Something you could consider trying is to use your doorbell plenty in the evening when it's coldest, just stream a live view and hold it consistently. Then in the morning - like 9 am, disconnect the doorbell is see what kind of battery reading you get on the Home app. Try to do it on a night that drops well below 0.
This testing methodology assumes that the Home app gives accurate battery readings once unplugged.
Just realized I could actually try this with my nest battery camera. Put the camera on the magnetic mount and toss it into my freezer; though I would need to snake the power cord out of the freezer. Constant live view for an hour or 2 and then disconnect the power cord to see what's going on with the battery levels.
I have a few questions based on this thread, since I have my doorbell wired and have not run into these issues yet.
1. Which doorbell transformer are you using? This is something I replaced when I installed my new battery doorbell. I got a new 16v30va transformer and it works well.
2. How are you seeing your battery percentage when wired? My Google Home app always just says plugged in, but I have no idea if the battery is decreasing at all.
I'm in Canada and winter is starting. I will be keeping an eye on this just in case.
1. Same. Brand new transformer in my case, same ratings as yours.
2. This is what we are trying to troubleshoot. We are all plugged in, therefore the infinity symbol is our battery charge status. Then out of nowhere over time, the doorbell is shutdown because:
- Battery is depleted
- Seemingly won't charge because it is "too cold".
I am using this one, so far without issue: https://www.homedepot.ca/product/heath-zenith-16vac-30va-transformer-compatible-with-all-video-door-...
Out of curiosity, I decided to flip the doorbell breaker switch this morning. The battery reported back as being at 67% and 10 months. I then turned the breaker back on. Then I turned it off and checked again 8 hours later. Still 67%. My guess is that Google has decided to let the battery stay at 67% as the optimal charge when plugged in full time.
On Dec. 2, I tried flipping the switch to the outdoor outlet for our Google Nest Battery Camera. The camera reported as "Idle" with an 87% charge and the temperature was around 44 degrees Fahrenheit.
On Dec. 3, I flipped the switch for the outside outlet again. The camera reported as "Idle" with a 100% charge and the temperature was around 43 degrees Fahrenheit.
On Dec. 5, I flipped the switch for the outside outlet again. The camera reported as "Idle" with a 100% charge and the temperature was around 28 degrees Fahrenheit.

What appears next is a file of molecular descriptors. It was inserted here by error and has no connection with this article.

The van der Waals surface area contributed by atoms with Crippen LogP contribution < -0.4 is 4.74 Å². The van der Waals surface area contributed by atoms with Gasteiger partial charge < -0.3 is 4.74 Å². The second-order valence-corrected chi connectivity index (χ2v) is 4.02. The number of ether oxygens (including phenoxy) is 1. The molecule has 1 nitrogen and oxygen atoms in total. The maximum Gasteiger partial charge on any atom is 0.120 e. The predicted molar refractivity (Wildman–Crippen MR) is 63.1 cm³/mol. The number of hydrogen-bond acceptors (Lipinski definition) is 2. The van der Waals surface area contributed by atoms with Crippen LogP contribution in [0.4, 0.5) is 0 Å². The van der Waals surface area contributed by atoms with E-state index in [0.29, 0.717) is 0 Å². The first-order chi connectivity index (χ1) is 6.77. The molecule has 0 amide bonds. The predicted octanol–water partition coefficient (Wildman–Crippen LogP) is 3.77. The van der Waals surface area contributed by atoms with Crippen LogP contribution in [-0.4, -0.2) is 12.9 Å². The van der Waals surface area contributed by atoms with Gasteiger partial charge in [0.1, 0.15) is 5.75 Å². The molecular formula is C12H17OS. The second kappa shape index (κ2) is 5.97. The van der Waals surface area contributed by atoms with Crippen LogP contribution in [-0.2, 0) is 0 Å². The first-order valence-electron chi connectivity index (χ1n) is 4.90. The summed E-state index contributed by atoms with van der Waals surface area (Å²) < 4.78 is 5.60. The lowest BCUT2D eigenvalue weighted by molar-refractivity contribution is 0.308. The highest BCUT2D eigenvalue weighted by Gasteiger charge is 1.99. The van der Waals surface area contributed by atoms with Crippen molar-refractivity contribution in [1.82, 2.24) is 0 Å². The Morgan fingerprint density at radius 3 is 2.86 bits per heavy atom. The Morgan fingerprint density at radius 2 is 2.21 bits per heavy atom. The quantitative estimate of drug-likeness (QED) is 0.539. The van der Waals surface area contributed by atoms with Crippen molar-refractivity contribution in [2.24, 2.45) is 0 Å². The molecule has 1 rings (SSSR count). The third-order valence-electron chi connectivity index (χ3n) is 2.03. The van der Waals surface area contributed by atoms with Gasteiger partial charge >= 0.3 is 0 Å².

On Dec. 7, I flipped the switch for the outside outlet again. The camera reported as "Idle" with a 100% charge and the temperature has been between 3 and 9 degrees Fahrenheit for the last 24 hours.
When it's plugged in the camera reports as "Live". We're using Google's optional 10-meter power cable.
Great thread, please keep us updated as I am doing some tests, too.
Having the same problem not charging at around -5℃. Initially there was an infinity sign without even showing battery level at full charge. A week later infinity sign was gone and battery level drops gradually to 17%.
While I think the voltage from transformer is within spec, I suspect battery cannot be charged at low temperature even its within the said -20℃ - 40℃. If so, this is a BIG DESIGN FLAW that should have been addressed more clearly.😠
I'm have been super busy but here is my update.
The doorbell basically is useless and it's been -10C for the last few days.
It dies within 15 minutes after I fully charge it inside then bring it out , connect the hard wire, no matter the features l turn off.
It's the least winter ready product I've ever owned . Guess I'll have to return this inferior product .
Unfortunately, this is not going to be a usable doorbell in any place that even remotely has a winter. It's dead in the water below about 25F when wired, regardless of the state of the battery prior. Clearly the battery efficiency is just falling off a cliff at lower temps, and their design is not able to power the device from the incoming AC doorbell power only. It's a shame, really. I've liked it a lot, so far. The outdoor/indoor nest battery cam I have is fine, though (wired) - at least down to the 16F it saw this morning.
I doubt a software update will fix this (but hope I'm wrong). All rechargeable batteries are going to be difficult to charge at low temperatures, even though LI-ion is probably the best in this regard (and I presume it is a LI-ion battery, but don't know). The problem here is that the device apparently can't run on the incoming power alone, which would be a critical design flaw for this type of device. I would be fine with the battery not being usable/chargeable in this situation if it would just keep working on incoming power.
Our Google Nest Battery Camera (wired) has also been fine so far, down to 3 degrees Fahrenheit yesterday and this morning, and the battery charge, so far, remains at 100%.
Why is it that, apparently, the Google Nest Battery Doorbell's design is not able to power the device from incoming doorbell power when wired while the design of the Google Nest Battery Camera is able to power the device from incoming AC power when plugged in? Could it be that the design of the new doorbell doesn't allow powering it from doorbell voltage while also keeping the battery charged?
Yep, same here. Have both cameras, and the standalone Nest Battery Camera (wired) has been fine, at least down to 16F. Given the small battery size and needing to run off of doorbell A/C, which is highly variable in its voltage levels and current capability, I presume they just designed from the ground up to be running off the battery all the time, and the incoming power is only used for trickle charging. Unfortunately in cold weather, any rechargeable battery technology is going to have poor discharge/charge characteristics.
Wondering if when you pull it off to charge, is it still charging then? Or is it not charging at all? We know it will charge slower when cold, so that is normal for charging. I am still looking into this, thank you all for your patience!
Please let me know if you need further assistance.
I think we need to speak in specifics on this one.
When we remove the charger from the doorbell wiring, and plug it in via USB-C, yes the battery does charge.
In your statement "[...] We know it will charge slower when cold, so that is normal for charging" we are questioning:
Thank you for your response! I understand the issue here fully, I can assure you that. I am gathering specific information on this issue, so I appreciate your response on this one. If anyone else has specific steps that they have done, I would love to hear those as well!